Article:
Thirty-three years ago, a Chicago man was sentenced to death for murder. In 1999, another man confessed to the crime. Today, they are both free.
Fear, racism, and the historically troubling attitude of American pioneers.
The story of Tyrone Hood, who served 21 years for a murder he didn’t commit, and the Chicago criminal justice apparatus that allowed a serial killer to go free.
A Japanese photographer examines the scene of the St. Valentine's Day massacre; a story from the author of The Black Hour.
"Was it the worst I’d seen? I turned to the camera, viewing the scene anew. Four men lay in a row, as though they had been tucked into a large bed. One slept at their feet, face down. The last hunched on his knees at a round-backed wooden chair. Blood ran toward the center of the room. Later that day when I returned to the newsroom, I would release the image from the machine in my hands, like a dragon from a cage. The city would see the blood, black, and no one would remember that someone—call him Togo or call him Fujita, the name will not be printed—had stood in the dust of men’s bones to face the dragon so that they did not have to."
A Chicago housing project resident reports intruders breaking into her apartment through a medicine cabinet. Days later, she’s found dead.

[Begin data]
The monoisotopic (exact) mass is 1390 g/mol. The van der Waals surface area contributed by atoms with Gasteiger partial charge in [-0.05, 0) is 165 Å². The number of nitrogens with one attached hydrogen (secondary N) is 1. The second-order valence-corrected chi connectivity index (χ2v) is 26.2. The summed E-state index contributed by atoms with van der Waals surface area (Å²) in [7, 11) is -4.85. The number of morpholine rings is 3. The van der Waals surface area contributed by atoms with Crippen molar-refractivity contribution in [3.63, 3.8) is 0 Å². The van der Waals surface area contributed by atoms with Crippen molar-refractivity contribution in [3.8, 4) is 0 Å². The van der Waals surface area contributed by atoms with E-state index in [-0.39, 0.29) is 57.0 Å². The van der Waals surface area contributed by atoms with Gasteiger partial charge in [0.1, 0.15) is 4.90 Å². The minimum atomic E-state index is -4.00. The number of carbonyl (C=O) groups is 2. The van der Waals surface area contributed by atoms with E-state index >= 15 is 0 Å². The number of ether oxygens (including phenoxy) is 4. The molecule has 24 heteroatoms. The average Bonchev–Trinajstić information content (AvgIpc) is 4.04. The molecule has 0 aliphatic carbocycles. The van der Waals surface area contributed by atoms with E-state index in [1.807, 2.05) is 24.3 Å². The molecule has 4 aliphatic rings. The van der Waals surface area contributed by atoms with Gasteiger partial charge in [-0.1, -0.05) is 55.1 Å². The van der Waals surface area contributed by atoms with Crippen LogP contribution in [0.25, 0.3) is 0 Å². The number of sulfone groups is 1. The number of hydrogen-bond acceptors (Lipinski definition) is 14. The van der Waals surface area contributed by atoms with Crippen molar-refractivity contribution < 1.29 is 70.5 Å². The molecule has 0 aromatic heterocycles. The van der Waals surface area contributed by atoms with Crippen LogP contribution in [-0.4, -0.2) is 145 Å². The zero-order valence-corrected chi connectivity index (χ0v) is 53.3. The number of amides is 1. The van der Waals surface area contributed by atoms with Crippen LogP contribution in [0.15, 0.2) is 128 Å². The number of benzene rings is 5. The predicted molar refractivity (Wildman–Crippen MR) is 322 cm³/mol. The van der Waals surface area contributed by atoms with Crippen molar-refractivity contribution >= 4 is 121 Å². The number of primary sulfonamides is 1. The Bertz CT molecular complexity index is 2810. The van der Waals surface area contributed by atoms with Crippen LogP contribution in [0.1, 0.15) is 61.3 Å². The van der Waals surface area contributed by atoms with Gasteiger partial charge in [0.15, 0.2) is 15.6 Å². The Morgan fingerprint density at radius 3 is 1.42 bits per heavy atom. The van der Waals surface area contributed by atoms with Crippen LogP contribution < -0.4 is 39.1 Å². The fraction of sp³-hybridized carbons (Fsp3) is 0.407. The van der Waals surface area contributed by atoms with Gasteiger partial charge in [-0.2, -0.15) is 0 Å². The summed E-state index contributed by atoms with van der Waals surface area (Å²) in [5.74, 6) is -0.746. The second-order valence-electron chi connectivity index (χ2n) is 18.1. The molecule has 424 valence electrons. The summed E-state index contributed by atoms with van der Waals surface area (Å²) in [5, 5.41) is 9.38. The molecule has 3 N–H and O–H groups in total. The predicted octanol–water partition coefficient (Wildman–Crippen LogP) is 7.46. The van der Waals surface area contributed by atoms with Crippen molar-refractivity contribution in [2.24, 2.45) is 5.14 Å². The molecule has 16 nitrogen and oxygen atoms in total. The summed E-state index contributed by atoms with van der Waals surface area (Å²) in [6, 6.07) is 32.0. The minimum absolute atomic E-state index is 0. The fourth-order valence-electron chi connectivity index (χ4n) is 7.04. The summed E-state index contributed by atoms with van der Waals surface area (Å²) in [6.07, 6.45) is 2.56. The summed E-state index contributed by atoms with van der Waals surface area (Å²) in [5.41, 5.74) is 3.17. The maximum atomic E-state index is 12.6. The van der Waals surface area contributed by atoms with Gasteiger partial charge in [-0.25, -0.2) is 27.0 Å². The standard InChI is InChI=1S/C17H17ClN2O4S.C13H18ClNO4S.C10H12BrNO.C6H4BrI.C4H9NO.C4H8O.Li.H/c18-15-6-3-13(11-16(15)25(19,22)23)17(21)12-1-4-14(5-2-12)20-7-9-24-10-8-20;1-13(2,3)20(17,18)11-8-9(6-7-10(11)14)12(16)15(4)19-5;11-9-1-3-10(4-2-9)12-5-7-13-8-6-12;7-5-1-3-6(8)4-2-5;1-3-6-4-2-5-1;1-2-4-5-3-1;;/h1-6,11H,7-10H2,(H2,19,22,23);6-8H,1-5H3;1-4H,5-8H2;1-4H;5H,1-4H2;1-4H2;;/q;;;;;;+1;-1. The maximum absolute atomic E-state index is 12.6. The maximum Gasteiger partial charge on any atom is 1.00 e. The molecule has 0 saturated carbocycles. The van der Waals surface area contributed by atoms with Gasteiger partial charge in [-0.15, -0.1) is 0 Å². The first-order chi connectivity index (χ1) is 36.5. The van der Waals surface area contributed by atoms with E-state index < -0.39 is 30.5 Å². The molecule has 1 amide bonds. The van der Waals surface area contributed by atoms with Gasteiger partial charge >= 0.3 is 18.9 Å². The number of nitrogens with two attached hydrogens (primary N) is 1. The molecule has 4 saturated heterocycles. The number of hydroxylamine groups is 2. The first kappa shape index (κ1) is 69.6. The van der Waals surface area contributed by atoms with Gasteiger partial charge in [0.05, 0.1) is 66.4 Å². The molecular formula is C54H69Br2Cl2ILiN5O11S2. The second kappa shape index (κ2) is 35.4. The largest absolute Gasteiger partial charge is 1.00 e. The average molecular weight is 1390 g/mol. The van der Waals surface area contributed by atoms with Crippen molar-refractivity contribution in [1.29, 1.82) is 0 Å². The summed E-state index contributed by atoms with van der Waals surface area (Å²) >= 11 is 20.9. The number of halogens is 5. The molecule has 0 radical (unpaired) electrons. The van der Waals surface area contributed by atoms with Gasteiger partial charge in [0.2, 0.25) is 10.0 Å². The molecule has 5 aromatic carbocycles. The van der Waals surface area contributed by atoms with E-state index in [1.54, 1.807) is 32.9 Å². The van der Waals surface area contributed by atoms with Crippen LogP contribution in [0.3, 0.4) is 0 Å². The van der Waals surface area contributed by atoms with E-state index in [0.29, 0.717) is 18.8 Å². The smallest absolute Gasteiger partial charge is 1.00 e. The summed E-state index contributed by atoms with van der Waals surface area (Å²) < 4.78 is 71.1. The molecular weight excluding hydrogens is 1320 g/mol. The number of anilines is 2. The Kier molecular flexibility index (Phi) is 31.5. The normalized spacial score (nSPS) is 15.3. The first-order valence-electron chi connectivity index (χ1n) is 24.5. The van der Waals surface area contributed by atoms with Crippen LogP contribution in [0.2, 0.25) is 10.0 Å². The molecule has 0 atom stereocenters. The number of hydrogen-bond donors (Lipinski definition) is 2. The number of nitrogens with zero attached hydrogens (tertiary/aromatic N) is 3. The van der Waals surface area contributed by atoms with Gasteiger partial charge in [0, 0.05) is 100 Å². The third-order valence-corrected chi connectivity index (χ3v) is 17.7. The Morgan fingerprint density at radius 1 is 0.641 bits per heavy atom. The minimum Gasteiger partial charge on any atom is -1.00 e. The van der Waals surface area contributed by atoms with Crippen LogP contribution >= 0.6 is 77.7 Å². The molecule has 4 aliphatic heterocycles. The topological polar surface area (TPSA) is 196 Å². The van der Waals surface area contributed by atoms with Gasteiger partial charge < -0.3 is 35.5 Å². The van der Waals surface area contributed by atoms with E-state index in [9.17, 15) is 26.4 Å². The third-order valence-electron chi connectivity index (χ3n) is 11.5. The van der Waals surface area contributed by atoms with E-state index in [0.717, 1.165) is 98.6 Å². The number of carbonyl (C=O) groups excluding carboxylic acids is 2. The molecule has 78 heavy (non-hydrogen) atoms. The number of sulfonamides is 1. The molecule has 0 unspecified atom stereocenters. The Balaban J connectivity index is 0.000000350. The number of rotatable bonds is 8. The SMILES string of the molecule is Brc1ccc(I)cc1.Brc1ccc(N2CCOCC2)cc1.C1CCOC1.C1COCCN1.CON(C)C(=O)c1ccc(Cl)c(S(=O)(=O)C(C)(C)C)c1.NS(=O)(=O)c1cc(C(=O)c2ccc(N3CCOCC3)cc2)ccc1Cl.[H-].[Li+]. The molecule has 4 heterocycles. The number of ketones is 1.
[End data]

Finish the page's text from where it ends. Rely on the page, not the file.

Inside the criminal operation illegally buying, selling and killing tigers – and selling their meat at the local butcher.
On the “queer roots” of Disco, House, and beyond.
When an antsy tech entrepreneur takes over a struggling newspaper.
How Chicago is key to a business moving tons of drugs for billions of dollars.
An unemployed banker drifts along Occupy protests, his crumbling life, and a crime scene.
"Against the bleachers’ far end, beyond the scope of the cameras, Michael was thinking again about Brussels. The bullet had rung out with plunky subtlety he knew to expect but found disappointing, still. He remembered a cathedral there and the sound he had heard inside of it. This was years ago. The sound he recalled was a cane that he’d heard falling onto the cathedral’s marble floor. The way sound survives inside a cathedral. He remembered looking across the aisle to a hairless woman with earrings dangling halfway down her neck. In the darkness of Chicago, the boy’s body called to him for a closer look, he still had his phone after all, a camera. He could hear the sirens approaching."
How the foreclosure crisis ignited a new form of activism in Chicago’s vacant homes.
How companies and large temp agencies benefit from—and tacitly collaborate with—an underworld of labor brokers, known as “raiteros,” who charge workers fees, pushing their pay below minimum wage.